Your divorce still is not over but you do not want to rent. Can you purchase a house instead? Can you get a mortgage during your divorce? The law does not necessarily prevent a party from buying a home while the divorce is pending. The bigger questions are the source of the funds for the down payment and whether you can qualify for a mortgage in light of the uncertainty.
To some degree, the answers depend on the situation.
In the easier situation, the parties sell the marital residence and one or both parties would rather buy than rent. Typically, the parties would agree to divide the sale proceeds and use them for the down payments on their respective new homes. Qualifying for a mortgage is theoretically easier given that the mortgage on the former marital residence would be paid off at the time of the sale. Still, there may issues in obtaining a mortgage, especially for the dependent spouse, when the divorce is not yet finalized.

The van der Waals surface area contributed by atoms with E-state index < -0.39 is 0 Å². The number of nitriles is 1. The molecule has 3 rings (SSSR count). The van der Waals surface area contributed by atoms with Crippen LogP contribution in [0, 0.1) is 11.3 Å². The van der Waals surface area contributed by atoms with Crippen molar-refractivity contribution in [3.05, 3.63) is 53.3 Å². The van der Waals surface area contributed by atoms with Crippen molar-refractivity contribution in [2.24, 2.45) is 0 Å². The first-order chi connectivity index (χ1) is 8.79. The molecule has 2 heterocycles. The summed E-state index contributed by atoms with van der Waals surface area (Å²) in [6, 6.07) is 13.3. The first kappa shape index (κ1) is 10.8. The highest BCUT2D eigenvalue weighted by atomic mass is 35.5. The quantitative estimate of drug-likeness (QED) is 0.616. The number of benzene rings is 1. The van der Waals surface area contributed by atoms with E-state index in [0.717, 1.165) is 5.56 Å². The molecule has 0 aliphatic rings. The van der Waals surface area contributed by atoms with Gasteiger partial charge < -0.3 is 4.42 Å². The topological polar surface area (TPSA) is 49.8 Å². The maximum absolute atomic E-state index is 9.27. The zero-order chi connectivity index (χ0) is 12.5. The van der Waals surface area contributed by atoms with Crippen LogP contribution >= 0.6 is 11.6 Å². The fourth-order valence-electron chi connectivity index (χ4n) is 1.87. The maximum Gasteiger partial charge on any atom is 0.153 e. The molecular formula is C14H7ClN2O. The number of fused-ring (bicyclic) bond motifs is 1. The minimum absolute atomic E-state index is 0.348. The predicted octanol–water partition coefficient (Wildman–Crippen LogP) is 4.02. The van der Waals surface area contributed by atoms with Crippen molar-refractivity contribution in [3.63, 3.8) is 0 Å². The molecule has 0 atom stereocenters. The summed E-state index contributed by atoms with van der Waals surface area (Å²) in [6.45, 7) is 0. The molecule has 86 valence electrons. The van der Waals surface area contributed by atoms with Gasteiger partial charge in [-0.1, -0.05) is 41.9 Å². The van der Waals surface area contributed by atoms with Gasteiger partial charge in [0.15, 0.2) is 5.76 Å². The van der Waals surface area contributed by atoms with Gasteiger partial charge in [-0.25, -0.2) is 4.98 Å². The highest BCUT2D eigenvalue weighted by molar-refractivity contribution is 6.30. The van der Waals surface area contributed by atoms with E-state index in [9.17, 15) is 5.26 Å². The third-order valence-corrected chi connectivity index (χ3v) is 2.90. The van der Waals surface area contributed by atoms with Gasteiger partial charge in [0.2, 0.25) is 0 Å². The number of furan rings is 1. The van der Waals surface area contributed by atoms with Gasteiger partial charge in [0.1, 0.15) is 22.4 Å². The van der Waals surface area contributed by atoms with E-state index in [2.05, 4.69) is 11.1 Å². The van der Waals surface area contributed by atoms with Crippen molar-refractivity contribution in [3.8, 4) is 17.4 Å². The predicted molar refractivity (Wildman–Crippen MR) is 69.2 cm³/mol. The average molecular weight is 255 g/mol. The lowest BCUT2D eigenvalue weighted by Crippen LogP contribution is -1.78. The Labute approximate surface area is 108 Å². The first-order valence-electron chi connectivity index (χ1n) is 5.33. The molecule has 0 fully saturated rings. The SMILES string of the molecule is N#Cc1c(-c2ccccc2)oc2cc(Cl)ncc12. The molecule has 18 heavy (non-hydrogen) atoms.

In the more complicated situation, one party remains in the marital residence and the other wants to buy a new home. The spouse wanting to purchase a new home must have the funds for a down payment in addition to qualifying for a mortgage. Do not use marital funds to purchase a new home without first obtaining legal advice. If they are obligated on the mortgage, they may have too much debt in their name to qualify.
In the past, the attorneys have written letters to the lender explaining what we believe to be the support obligation going forward. Sometimes this works. Other times the lenders want more certainty.
My expertise is in divorce and not in obtaining a mortgage. Therefore, I turned to my colleague, Lori Altrudo, a Senior Loan Officer at Patriot Lending Services, Inc. for guidance. Lori states,
“When one is considering divorce and wants to keep their current home or even purchase a new one, it’s important to consider these factors before applying for their mortgage. Child support and alimony need to continue for at least three years from closing date for us, the lender, to use it as qualifying income. It must be in the settlement agreement and court ordered. Another very important factor is freezing retirement funds. When this is done prior to or during the mortgage application process, there’s a 98% chance the loan will not get approved. If one of the parties to divorce needs to pull income from a retirement account to show income, they will not be able to do so.”